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Arts of North America

Art created in North America includes objects made by native cultures of the present-day United States and Canada; paintings and decorative arts produced during colonial times; 18th- and 19th-century masterpieces; and the work of contemporary artists and photographers.

Attributed to the shop of John Townsend
American, 1732/33 - 1809
Bureau Table
c. 1770, Newport, Newport County, Rhode Island
Mahogany, brass, chestnut, yellow poplar

34 1/2 x 39 1/4 x 22 inches

The Museum of Fine Arts, Houston

The Bayou Bend Collection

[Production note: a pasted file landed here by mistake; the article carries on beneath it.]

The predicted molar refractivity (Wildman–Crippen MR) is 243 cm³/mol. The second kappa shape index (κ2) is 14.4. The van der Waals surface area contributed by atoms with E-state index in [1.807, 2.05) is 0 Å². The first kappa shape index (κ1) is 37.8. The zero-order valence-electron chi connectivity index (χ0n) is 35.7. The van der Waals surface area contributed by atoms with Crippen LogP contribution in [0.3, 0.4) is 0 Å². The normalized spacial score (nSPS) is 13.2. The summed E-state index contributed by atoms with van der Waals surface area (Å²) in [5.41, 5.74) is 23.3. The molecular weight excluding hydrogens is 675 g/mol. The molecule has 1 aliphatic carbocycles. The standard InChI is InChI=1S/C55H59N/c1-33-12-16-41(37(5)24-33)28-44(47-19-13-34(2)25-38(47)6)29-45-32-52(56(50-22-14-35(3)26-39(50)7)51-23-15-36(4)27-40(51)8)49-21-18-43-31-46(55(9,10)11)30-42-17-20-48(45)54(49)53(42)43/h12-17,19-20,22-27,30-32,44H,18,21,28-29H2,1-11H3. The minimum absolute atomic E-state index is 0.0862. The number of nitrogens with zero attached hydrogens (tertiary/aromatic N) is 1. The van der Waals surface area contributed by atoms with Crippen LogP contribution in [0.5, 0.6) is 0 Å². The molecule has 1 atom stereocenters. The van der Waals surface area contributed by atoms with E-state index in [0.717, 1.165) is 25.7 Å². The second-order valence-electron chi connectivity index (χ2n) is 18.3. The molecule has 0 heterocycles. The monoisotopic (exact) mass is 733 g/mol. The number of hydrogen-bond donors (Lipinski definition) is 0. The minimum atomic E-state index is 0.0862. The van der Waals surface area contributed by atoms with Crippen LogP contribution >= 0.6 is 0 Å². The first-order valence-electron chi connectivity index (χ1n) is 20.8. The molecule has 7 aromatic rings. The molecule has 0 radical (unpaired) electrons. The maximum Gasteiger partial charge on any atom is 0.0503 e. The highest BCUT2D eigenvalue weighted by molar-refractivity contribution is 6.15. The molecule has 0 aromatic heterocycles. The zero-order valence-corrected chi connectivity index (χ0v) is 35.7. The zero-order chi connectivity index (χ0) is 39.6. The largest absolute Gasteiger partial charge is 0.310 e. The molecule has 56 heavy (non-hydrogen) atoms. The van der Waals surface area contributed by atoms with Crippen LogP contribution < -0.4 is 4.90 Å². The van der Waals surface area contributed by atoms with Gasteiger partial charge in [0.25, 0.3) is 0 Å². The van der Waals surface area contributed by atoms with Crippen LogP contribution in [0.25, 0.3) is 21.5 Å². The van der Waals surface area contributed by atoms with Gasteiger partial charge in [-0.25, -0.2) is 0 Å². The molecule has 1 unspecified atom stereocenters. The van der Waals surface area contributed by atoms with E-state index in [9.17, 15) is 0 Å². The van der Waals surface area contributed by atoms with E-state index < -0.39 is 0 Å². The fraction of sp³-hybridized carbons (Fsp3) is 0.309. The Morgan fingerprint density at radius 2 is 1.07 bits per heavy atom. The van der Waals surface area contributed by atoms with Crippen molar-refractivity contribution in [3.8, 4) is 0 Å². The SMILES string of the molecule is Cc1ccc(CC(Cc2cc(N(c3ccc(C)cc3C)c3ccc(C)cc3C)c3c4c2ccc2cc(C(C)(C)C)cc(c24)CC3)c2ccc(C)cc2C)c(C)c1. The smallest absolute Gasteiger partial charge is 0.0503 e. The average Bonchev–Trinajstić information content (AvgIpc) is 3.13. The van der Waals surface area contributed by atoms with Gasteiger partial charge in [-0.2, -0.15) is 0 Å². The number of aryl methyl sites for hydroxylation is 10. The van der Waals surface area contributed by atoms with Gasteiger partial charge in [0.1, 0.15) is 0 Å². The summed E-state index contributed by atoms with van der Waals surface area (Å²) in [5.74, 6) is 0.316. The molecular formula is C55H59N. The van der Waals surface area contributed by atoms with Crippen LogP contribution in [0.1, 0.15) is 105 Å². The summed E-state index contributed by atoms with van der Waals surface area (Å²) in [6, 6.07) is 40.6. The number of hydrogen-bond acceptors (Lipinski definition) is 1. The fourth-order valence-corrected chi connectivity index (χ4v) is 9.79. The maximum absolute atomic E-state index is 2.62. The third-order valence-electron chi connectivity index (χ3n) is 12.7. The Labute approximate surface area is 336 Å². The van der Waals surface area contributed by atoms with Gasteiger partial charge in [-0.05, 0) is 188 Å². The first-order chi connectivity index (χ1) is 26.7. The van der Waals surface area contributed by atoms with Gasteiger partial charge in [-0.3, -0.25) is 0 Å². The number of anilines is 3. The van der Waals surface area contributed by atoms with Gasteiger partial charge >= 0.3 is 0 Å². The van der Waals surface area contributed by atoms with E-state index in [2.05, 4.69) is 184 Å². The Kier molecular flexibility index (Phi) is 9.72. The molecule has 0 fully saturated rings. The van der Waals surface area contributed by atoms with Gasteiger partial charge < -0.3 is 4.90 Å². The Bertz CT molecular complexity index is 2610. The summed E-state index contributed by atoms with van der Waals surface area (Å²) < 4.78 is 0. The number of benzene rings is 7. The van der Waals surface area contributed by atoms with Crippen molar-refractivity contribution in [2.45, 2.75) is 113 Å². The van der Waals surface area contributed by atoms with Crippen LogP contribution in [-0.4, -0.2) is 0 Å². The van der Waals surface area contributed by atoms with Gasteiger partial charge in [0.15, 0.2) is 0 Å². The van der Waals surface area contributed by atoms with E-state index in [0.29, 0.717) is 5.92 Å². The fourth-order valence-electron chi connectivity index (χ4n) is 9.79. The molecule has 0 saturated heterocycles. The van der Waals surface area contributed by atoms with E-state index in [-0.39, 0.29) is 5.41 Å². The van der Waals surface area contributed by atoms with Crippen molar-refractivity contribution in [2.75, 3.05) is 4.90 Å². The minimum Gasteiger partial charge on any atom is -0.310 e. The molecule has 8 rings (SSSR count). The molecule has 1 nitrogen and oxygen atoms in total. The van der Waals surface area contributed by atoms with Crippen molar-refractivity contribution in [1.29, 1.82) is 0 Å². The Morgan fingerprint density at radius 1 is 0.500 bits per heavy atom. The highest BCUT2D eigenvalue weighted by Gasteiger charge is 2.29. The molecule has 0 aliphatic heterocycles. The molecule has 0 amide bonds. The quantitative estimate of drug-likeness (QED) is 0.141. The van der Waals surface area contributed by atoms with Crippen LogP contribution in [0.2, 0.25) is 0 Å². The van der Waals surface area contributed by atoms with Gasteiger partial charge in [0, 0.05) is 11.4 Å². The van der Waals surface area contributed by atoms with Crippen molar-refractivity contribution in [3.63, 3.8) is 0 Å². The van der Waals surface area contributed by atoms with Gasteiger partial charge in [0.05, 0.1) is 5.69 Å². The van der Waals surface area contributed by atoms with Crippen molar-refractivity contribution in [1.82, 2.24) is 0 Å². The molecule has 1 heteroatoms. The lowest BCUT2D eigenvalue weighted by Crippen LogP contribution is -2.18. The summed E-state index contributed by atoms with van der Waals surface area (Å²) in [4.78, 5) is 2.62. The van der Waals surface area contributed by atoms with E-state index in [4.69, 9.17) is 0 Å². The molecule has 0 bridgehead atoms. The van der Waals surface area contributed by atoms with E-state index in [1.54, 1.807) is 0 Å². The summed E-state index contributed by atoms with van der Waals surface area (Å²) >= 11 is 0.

Gift of Miss Ima Hogg

Arts of North America

From the time Europeans began exploring the Americas, they recognized the beauty and value of the giant mahogany trees that dotted the Caribbean and Central America. Mahogany became a luxury material in high demand during the 1700s for both Europeans and Americans. As with many other New World resources, slave labor was used to satisfy the demand for mahogany.

This mahogany table was directly connected to the Atlantic slave trade. The owner of this table, Samuel Vernon, was a wealthy slave trader and merchant in late-1700s Newport, Rhode Island. Eager to display his elite status, Vernon ordered a stylish bureau table (a form of dressing table) made from mahogany, the finest wood sold at the time. Customers like Vernon could buy mahogany because of the slave labor that harvested it—labor supplied by men like Vernon who transported enslaved Africans across the Atlantic Ocean. This object reminds us of the many ways that slavery shaped the lives of both enslaved and free Americans.